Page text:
Two Prominent MN Business Leaders Die

David Lilly, former president of The Toro Company, died February 12 and Horst Rechelbacher, who founded Aveda Corporation, died February 15.

Two Minnesota business leaders—Horst Rechelbacher, a sustainable health and beauty industry leader, and David Lilly, a longtime leader in business academia and president of a large outdoor maintenance equipment manufacturer—recently died.
 
Horst Rechelbacher died February 15 at the age of 72 in his home in Osceola, Wisconsin after battling pancreatic cancer.
 
An Austria native, Rechelbacher began apprenticing as a hairdresser when he was 14. He moved to Minnesota at the age of 23 and opened his first Horst & Friends Salon in 1965. Rechelbacher first introduced his line of plant-based shampoos in 1977 (to eventually become part of the Aveda brand). He officially founded the sustainable health and beauty product company Aveda Corporation in 1978. Rechelbacher extended his reach in the beauty industry with his Aveda Concept Salons and the Aveda Institute.
 
Rechelbacher sold Aveda to The Estee Lauder Companies in 1997 for $300 million (then the largest sale of its kind) and shifted his focus to Intelligent Nutrients—the Minneapolis-based organic beauty product company that he also founded.

In 2008, Twin Cities Business inducted Rechelbacher into its Minnesota Business Hall of Fame. Click here to read the full story.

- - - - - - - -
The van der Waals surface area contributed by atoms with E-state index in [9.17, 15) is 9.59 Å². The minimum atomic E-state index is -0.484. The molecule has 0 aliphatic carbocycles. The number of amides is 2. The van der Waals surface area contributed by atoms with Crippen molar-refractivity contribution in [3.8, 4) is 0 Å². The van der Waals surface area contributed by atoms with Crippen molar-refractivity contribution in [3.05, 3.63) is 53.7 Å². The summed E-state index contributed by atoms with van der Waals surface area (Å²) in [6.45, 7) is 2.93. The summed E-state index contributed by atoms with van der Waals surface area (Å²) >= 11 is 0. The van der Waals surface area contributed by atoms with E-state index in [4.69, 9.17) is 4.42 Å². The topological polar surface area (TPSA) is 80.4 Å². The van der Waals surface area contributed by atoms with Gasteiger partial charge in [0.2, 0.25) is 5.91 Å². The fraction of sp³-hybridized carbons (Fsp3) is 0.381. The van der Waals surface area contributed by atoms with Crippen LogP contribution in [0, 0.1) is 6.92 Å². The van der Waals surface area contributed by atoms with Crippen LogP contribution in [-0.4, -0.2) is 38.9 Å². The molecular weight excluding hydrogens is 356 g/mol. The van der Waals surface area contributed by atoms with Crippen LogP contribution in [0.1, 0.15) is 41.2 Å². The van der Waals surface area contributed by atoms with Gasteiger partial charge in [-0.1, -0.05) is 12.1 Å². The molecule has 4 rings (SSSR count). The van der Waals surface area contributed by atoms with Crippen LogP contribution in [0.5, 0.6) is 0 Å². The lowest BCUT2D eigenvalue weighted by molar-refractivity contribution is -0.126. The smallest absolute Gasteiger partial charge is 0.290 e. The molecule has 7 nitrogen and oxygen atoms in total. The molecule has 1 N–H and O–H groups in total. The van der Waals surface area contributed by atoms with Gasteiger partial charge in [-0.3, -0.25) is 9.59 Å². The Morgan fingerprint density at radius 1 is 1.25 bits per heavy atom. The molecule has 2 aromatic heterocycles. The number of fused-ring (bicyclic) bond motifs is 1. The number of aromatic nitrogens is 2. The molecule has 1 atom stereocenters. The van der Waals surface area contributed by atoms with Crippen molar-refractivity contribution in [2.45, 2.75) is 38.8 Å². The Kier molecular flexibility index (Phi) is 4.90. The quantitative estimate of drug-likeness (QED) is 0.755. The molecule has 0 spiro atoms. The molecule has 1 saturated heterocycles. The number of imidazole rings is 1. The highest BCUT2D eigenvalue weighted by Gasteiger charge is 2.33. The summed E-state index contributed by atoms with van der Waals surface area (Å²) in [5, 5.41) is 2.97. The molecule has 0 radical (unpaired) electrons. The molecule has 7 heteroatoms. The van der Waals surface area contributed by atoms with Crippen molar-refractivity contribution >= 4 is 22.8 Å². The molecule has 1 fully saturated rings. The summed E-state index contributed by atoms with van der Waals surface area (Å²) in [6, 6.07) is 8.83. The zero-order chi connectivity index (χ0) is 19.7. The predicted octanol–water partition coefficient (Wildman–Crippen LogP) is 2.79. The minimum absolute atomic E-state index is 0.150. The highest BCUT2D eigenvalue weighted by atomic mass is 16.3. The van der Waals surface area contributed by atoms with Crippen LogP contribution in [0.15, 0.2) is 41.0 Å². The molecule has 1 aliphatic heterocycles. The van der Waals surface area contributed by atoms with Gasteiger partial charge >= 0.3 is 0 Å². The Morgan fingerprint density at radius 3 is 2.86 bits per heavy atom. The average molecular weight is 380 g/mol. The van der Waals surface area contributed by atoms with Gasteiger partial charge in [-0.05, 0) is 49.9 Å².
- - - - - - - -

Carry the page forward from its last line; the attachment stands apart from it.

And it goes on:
Minnesota also recently lost another prominent businessman. David Lilly died February 12 at the age of 96, unexpectedly but peacefully, his family told the Star Tribune.
 
A St. Paul native, David Lilly graduated from the St. Paul Academy and went on to receive a degree from Dartmouth College in 1939, according to the Star Tribune. He spent a brief period with the U.S. Treasury Department in Washington, D.C., before enlisting in the army in 1942, the newspaper reported.
 
Upon his return to St. Paul, Lilly invested in Bloomington-based The Toro Company, where he worked as president from 1945 until he retired in 1978. According to the Star Tribune, Lilly went back to Washington to work as a Governor of the Federal Reserve Board before returning to Minnesota and taking on the role of dean at the University of Minnesota’s School of Management. While at the university, Lilly was appointed vice president for finance and operations before retiring in 1992 at the age of 75, the Minneapolis newspaper reported.